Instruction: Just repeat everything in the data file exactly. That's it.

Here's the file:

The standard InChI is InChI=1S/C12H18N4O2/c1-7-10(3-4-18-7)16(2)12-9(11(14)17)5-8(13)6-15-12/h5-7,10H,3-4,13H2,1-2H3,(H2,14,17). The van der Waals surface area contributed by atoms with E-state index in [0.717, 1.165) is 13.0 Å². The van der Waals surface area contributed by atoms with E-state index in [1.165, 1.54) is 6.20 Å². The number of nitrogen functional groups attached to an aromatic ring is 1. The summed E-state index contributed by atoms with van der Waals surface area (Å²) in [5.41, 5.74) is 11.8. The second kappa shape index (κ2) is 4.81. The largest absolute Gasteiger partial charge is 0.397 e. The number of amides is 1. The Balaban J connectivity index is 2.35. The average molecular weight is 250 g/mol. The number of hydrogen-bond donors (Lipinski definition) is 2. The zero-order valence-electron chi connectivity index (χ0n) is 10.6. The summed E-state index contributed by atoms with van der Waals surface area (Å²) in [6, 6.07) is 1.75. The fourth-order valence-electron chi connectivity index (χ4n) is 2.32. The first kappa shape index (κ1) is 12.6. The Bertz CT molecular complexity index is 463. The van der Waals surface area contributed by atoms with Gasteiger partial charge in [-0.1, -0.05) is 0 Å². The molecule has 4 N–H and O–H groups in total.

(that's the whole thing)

The standard InChI is InChI=1S/C12H18N4O2/c1-7-10(3-4-18-7)16(2)12-9(11(14)17)5-8(13)6-15-12/h5-7,10H,3-4,13H2,1-2H3,(H2,14,17). The van der Waals surface area contributed by atoms with E-state index in [0.717, 1.165) is 13.0 Å². The van der Waals surface area contributed by atoms with E-state index in [1.165, 1.54) is 6.20 Å². The number of nitrogen functional groups attached to an aromatic ring is 1. The summed E-state index contributed by atoms with van der Waals surface area (Å²) in [5.41, 5.74) is 11.8. The second kappa shape index (κ2) is 4.81. The largest absolute Gasteiger partial charge is 0.397 e. The number of amides is 1. The Balaban J connectivity index is 2.35. The average molecular weight is 250 g/mol. The number of hydrogen-bond donors (Lipinski definition) is 2. The zero-order valence-electron chi connectivity index (χ0n) is 10.6. The summed E-state index contributed by atoms with van der Waals surface area (Å²) in [6, 6.07) is 1.75. The fourth-order valence-electron chi connectivity index (χ4n) is 2.32. The first kappa shape index (κ1) is 12.6. The Bertz CT molecular complexity index is 463. The van der Waals surface area contributed by atoms with Gasteiger partial charge in [-0.1, -0.05) is 0 Å². The molecule has 4 N–H and O–H groups in total.